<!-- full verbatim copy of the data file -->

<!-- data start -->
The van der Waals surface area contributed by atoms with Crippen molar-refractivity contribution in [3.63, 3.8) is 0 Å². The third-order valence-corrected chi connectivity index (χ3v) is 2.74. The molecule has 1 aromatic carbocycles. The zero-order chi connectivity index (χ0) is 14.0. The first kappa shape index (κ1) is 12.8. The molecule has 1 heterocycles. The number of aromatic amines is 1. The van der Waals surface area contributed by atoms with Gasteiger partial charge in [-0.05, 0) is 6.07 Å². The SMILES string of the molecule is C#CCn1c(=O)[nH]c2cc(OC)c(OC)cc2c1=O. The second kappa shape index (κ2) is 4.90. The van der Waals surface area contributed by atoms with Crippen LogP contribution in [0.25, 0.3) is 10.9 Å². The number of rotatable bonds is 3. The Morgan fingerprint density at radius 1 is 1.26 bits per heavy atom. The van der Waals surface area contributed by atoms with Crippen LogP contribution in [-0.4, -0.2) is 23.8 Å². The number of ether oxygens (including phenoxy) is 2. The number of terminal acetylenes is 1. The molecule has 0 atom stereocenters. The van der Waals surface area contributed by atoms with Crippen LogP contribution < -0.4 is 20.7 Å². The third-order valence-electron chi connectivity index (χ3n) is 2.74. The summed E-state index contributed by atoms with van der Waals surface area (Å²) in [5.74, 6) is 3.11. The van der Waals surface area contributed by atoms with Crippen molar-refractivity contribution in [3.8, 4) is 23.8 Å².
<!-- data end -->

The van der Waals surface area contributed by atoms with Crippen molar-refractivity contribution in [3.63, 3.8) is 0 Å². The third-order valence-corrected chi connectivity index (χ3v) is 2.74. The molecule has 1 aromatic carbocycles. The zero-order chi connectivity index (χ0) is 14.0. The first kappa shape index (κ1) is 12.8. The molecule has 1 heterocycles. The number of aromatic amines is 1. The van der Waals surface area contributed by atoms with Gasteiger partial charge in [-0.05, 0) is 6.07 Å². The SMILES string of the molecule is C#CCn1c(=O)[nH]c2cc(OC)c(OC)cc2c1=O. The second kappa shape index (κ2) is 4.90. The van der Waals surface area contributed by atoms with Crippen LogP contribution in [0.25, 0.3) is 10.9 Å². The number of rotatable bonds is 3. The Morgan fingerprint density at radius 1 is 1.26 bits per heavy atom. The van der Waals surface area contributed by atoms with Crippen LogP contribution in [-0.4, -0.2) is 23.8 Å². The number of ether oxygens (including phenoxy) is 2. The number of terminal acetylenes is 1. The molecule has 0 atom stereocenters. The van der Waals surface area contributed by atoms with Crippen LogP contribution < -0.4 is 20.7 Å². The third-order valence-electron chi connectivity index (χ3n) is 2.74. The summed E-state index contributed by atoms with van der Waals surface area (Å²) in [5.74, 6) is 3.11. The van der Waals surface area contributed by atoms with Crippen molar-refractivity contribution in [3.8, 4) is 23.8 Å².